Friday 17 May 2024

Various, First Jazz Festival in Sofia from 1977


Here' s just a wonderful surprise and the kind of thing that I just live for and you too most likely.


First Jazz Festival In Sofia '77 - 1978

Vinyl rip Balkanton BTA 10288


01. Hello, Dolly (G. Herman) - Orch. “Dixiland”

02. Blues Ib B-Flat (J. Adderley) - Jazz Quintet

03. Golden Gate (V. Nikolov) - Orch. “White, Green, Red”

04. Samba (S. Shterev) - Jazz Quartet

05. The First By Beethoven (O. Coleman) - Orch. “Rousse”

06. A Sunday Afternoon Walk (L. Denev) - Jazz Quartet From Bulgarian State Conservatoire

07. A. Ballad (M. Stanchev) - Jazz Duo

08. Dangerous Curves (A. Bruzitsov) - Orch. “Experiment”

Information is here. You'll notice familiar names like Nikolov and White Green Red, Orch. Rousse or Septet Rousse, and Shterev. Hopefully you remember.  On the other hand there are bands we should know but don't particularly the Orch Experiment with its wonderful title:

 and the Jazz Quartet with the Sunday Afternoon Walk:

Really enjoyable stuff, totally a surprise find. Thanks a million to those who are able to dig these treasures out of the dark, hard ground...

Wednesday 15 May 2024

Incredible recent work from Dave Greenslade, Time to Make Hay (2015) [limited time only]


Here' s a guy so well known, even my wife knows his name and some of his stuff.  And let's just say she's not exactly a prog rock fan (to my eternal chagrin).  Not at all...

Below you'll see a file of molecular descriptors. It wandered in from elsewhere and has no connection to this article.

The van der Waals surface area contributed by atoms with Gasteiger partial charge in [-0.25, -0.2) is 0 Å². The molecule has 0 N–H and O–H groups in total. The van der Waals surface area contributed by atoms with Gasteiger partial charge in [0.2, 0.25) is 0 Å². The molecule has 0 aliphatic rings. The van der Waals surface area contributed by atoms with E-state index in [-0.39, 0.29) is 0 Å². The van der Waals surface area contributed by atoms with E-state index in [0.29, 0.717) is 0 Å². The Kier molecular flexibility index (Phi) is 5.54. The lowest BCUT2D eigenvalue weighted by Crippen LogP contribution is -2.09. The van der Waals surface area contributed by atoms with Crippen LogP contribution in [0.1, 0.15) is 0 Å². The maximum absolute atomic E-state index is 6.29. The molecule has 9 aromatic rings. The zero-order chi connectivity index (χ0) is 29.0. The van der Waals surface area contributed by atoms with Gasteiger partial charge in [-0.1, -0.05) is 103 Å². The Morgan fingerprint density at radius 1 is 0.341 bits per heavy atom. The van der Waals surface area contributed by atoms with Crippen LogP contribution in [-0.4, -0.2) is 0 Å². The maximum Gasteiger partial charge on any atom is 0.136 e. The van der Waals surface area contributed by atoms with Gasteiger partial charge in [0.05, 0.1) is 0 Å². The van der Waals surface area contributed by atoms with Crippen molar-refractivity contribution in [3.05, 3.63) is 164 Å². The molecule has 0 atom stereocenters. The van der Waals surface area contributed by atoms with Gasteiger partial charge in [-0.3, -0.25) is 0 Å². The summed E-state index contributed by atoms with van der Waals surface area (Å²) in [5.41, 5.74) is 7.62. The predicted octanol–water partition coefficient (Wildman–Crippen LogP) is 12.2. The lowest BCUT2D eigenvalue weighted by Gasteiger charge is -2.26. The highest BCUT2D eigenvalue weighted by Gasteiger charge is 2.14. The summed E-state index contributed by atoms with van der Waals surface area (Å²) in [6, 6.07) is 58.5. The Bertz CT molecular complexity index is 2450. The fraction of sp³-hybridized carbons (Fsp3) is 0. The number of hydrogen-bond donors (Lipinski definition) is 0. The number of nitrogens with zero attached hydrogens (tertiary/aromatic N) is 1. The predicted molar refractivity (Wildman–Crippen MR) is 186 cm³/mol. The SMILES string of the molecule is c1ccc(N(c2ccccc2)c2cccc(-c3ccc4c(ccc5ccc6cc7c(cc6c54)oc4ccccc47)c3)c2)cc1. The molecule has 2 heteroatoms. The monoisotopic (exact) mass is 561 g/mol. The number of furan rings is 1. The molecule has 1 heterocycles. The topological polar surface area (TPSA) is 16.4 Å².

I thought we were done with Greenslade back in the glorious 70s but this came up from a friend and just absolutely blew me away. OK it's not as good as the classic stuff, but boy does it come close in terms of totally original, creative compositions. There's very limited information on the discogs page, so much so that it described the music as avant garde, when in reality it's quite squarely classic progressive rock but without too much electricity / fusion / jazz, which is OK.

Title track as a first impression:

The bizarrely titled Koblenz has quite the unusual riff, chords, and even overall sound, following the drum machine introduction:

I love the way he develops the oddness of it with the fake orchestra playing almost symphonic patterns and sax melody as it moves on. 

Suffice it to say that in addition to those 2 remarkable ones, there are other tracks I'm sure you will be surprised and delighted by. Very little that is not worth hearing in fact.